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Multi-tester - Check Continuity and Ohm Readings If you've ever had a switch, fuse, or other device that quit working and you wondered why, try using a multi-tester to check it out. By turning the setting to ohms, you can check for continuity and see what the value of resistance is.

Sometimes electrical connections become corroded and the resistance climbs. This in turn heats up the connection and usually causes an increase in amperage, causing the use to blow or breaker to trip. These connections are dangerous and should be cleaned or replaced.

Things like fuses will have little or no resistance when you read the resistance through them. A single-pole switch will have infinite resistance through the connections in the "off" position and no resistance in the "on" position." Testing continuity with a multi-tester can come in very handy in this instance.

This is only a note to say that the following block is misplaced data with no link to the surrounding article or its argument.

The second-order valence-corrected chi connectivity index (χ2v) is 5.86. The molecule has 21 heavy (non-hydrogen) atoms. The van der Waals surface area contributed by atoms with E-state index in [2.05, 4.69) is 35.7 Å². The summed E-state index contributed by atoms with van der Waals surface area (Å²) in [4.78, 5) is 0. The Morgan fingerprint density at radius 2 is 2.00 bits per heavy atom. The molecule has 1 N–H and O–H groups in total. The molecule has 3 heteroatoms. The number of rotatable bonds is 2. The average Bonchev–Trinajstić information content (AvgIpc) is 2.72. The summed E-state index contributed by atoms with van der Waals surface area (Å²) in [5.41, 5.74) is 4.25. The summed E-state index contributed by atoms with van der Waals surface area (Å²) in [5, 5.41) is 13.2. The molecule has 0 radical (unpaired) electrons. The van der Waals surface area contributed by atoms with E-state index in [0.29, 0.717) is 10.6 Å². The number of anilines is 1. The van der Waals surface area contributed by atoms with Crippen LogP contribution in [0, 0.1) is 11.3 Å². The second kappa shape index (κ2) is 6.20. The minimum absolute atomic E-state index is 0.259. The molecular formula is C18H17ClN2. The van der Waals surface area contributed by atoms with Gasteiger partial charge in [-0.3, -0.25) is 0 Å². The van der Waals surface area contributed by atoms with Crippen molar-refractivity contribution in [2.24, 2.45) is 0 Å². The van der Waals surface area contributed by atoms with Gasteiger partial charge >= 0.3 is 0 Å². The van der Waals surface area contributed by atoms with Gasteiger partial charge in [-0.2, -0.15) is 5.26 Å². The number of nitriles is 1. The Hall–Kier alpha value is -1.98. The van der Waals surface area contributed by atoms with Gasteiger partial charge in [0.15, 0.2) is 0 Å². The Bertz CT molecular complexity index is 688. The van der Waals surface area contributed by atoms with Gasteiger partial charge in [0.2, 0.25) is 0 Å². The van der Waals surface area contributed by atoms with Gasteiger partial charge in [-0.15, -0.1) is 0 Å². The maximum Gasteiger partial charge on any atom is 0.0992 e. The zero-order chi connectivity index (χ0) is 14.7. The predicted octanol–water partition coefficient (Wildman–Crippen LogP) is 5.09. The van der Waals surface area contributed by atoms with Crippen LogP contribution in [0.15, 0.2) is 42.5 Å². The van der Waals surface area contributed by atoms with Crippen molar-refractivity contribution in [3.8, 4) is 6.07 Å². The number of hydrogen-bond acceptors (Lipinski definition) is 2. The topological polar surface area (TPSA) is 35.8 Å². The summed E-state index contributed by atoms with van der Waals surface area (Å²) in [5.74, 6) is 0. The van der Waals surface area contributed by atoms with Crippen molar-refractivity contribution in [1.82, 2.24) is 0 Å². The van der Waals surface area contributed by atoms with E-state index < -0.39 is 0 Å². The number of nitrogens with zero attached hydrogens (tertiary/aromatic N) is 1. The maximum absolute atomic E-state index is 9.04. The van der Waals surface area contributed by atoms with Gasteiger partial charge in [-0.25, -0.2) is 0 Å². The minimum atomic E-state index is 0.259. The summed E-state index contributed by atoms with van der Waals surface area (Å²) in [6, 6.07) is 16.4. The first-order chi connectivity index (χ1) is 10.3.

Photo: Timothy Thiele

Comments

November 7, 2008 at 10:14 pm
(1) Dave Rongey says:

Hey Tim, great entry for continuity!
The digital meter is also great for checking AC Voltage in homes. There are times when a home may loose full power and the digital meter is great for identifying and pin pointing the exact problem area. For example: when half of the electrical service is lost a passing of voltage through large appliances such as a clothes dryer will feed power back through its 240 Volt heating elements which will back feed partial power to the “dead” side of the electrical service. This typically creates dim lights due to a low voltage condition. An electrician should be called to identify the exact problem and make the necessary repairs.
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April 12, 2011 at 8:16 pm
(2) Dorie says:

Home run! Great suglgign with that answer!

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